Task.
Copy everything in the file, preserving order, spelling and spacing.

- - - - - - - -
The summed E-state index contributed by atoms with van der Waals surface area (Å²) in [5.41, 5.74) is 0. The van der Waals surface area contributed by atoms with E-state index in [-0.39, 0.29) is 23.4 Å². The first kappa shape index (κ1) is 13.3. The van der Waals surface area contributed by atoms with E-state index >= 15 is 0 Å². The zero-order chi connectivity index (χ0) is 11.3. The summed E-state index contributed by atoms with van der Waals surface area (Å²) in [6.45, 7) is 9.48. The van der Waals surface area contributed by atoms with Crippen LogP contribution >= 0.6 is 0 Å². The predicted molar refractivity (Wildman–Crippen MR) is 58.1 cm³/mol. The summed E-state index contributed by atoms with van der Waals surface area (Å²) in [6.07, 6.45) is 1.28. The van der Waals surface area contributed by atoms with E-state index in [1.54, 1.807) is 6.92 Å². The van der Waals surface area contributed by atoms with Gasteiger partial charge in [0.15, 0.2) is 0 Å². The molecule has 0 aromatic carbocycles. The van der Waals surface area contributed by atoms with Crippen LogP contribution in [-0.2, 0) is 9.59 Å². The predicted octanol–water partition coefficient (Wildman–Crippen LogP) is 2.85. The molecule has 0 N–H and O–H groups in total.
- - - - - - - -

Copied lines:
The summed E-state index contributed by atoms with van der Waals surface area (Å²) in [5.41, 5.74) is 0. The van der Waals surface area contributed by atoms with E-state index in [-0.39, 0.29) is 23.4 Å². The first kappa shape index (κ1) is 13.3. The van der Waals surface area contributed by atoms with E-state index >= 15 is 0 Å². The zero-order chi connectivity index (χ0) is 11.3. The summed E-state index contributed by atoms with van der Waals surface area (Å²) in [6.45, 7) is 9.48. The van der Waals surface area contributed by atoms with Crippen LogP contribution >= 0.6 is 0 Å². The predicted molar refractivity (Wildman–Crippen MR) is 58.1 cm³/mol. The summed E-state index contributed by atoms with van der Waals surface area (Å²) in [6.07, 6.45) is 1.28. The van der Waals surface area contributed by atoms with E-state index in [1.54, 1.807) is 6.92 Å². The van der Waals surface area contributed by atoms with Gasteiger partial charge in [0.15, 0.2) is 0 Å². The molecule has 0 aromatic carbocycles. The van der Waals surface area contributed by atoms with Crippen LogP contribution in [-0.2, 0) is 9.59 Å². The predicted octanol–water partition coefficient (Wildman–Crippen LogP) is 2.85. The molecule has 0 N–H and O–H groups in total.